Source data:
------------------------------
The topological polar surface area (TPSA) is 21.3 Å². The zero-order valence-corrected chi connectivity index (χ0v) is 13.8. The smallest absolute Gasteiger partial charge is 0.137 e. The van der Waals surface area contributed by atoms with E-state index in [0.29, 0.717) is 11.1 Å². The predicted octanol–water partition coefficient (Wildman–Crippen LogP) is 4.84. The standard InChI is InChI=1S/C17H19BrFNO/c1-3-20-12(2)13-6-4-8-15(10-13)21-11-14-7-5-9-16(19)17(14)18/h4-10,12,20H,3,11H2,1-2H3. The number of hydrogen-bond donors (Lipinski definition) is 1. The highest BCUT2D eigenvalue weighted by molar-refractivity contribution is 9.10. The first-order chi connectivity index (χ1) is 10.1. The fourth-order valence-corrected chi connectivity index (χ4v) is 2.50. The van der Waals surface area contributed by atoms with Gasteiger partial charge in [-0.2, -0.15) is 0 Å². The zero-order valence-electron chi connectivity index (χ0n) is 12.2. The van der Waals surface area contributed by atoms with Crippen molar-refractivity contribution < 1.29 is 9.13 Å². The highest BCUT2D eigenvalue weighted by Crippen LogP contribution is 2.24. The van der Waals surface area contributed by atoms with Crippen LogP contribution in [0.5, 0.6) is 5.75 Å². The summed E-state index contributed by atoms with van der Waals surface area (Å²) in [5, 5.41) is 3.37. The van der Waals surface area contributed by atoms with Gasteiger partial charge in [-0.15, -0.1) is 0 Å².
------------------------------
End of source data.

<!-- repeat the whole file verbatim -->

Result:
The topological polar surface area (TPSA) is 21.3 Å². The zero-order valence-corrected chi connectivity index (χ0v) is 13.8. The smallest absolute Gasteiger partial charge is 0.137 e. The van der Waals surface area contributed by atoms with E-state index in [0.29, 0.717) is 11.1 Å². The predicted octanol–water partition coefficient (Wildman–Crippen LogP) is 4.84. The standard InChI is InChI=1S/C17H19BrFNO/c1-3-20-12(2)13-6-4-8-15(10-13)21-11-14-7-5-9-16(19)17(14)18/h4-10,12,20H,3,11H2,1-2H3. The number of hydrogen-bond donors (Lipinski definition) is 1. The highest BCUT2D eigenvalue weighted by molar-refractivity contribution is 9.10. The first-order chi connectivity index (χ1) is 10.1. The fourth-order valence-corrected chi connectivity index (χ4v) is 2.50. The van der Waals surface area contributed by atoms with Gasteiger partial charge in [-0.2, -0.15) is 0 Å². The zero-order valence-electron chi connectivity index (χ0n) is 12.2. The van der Waals surface area contributed by atoms with Crippen molar-refractivity contribution < 1.29 is 9.13 Å². The highest BCUT2D eigenvalue weighted by Crippen LogP contribution is 2.24. The van der Waals surface area contributed by atoms with Crippen LogP contribution in [0.5, 0.6) is 5.75 Å². The summed E-state index contributed by atoms with van der Waals surface area (Å²) in [5, 5.41) is 3.37. The van der Waals surface area contributed by atoms with Gasteiger partial charge in [-0.15, -0.1) is 0 Å².